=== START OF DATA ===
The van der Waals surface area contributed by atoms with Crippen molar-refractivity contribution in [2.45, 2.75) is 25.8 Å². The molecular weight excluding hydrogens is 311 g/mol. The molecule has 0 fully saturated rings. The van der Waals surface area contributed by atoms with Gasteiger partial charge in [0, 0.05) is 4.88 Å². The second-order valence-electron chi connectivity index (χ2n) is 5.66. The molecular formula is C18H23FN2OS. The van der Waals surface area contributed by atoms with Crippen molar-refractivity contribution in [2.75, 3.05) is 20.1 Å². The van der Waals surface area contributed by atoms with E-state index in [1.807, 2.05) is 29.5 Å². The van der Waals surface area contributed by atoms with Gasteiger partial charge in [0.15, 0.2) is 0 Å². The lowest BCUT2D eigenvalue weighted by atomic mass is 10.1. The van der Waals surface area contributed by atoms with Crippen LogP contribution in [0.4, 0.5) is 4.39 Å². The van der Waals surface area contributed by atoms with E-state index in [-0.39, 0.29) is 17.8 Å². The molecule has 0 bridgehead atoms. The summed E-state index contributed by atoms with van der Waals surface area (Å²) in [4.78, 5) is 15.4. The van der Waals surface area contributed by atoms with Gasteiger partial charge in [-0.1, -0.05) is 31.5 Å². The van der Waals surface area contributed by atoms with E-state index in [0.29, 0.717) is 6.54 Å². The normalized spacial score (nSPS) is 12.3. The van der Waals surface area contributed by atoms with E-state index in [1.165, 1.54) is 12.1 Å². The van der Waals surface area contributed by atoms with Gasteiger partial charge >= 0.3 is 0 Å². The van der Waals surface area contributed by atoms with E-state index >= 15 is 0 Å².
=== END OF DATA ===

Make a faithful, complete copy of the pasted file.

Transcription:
The van der Waals surface area contributed by atoms with Crippen molar-refractivity contribution in [2.45, 2.75) is 25.8 Å². The molecular weight excluding hydrogens is 311 g/mol. The molecule has 0 fully saturated rings. The van der Waals surface area contributed by atoms with Gasteiger partial charge in [0, 0.05) is 4.88 Å². The second-order valence-electron chi connectivity index (χ2n) is 5.66. The molecular formula is C18H23FN2OS. The van der Waals surface area contributed by atoms with Crippen molar-refractivity contribution in [2.75, 3.05) is 20.1 Å². The van der Waals surface area contributed by atoms with E-state index in [1.807, 2.05) is 29.5 Å². The van der Waals surface area contributed by atoms with Gasteiger partial charge in [0.15, 0.2) is 0 Å². The lowest BCUT2D eigenvalue weighted by atomic mass is 10.1. The van der Waals surface area contributed by atoms with Crippen LogP contribution in [0.4, 0.5) is 4.39 Å². The van der Waals surface area contributed by atoms with E-state index in [-0.39, 0.29) is 17.8 Å². The molecule has 0 bridgehead atoms. The summed E-state index contributed by atoms with van der Waals surface area (Å²) in [4.78, 5) is 15.4. The van der Waals surface area contributed by atoms with Gasteiger partial charge in [-0.1, -0.05) is 31.5 Å². The van der Waals surface area contributed by atoms with E-state index in [0.29, 0.717) is 6.54 Å². The normalized spacial score (nSPS) is 12.3. The van der Waals surface area contributed by atoms with E-state index in [1.165, 1.54) is 12.1 Å². The van der Waals surface area contributed by atoms with Gasteiger partial charge >= 0.3 is 0 Å². The van der Waals surface area contributed by atoms with E-state index >= 15 is 0 Å².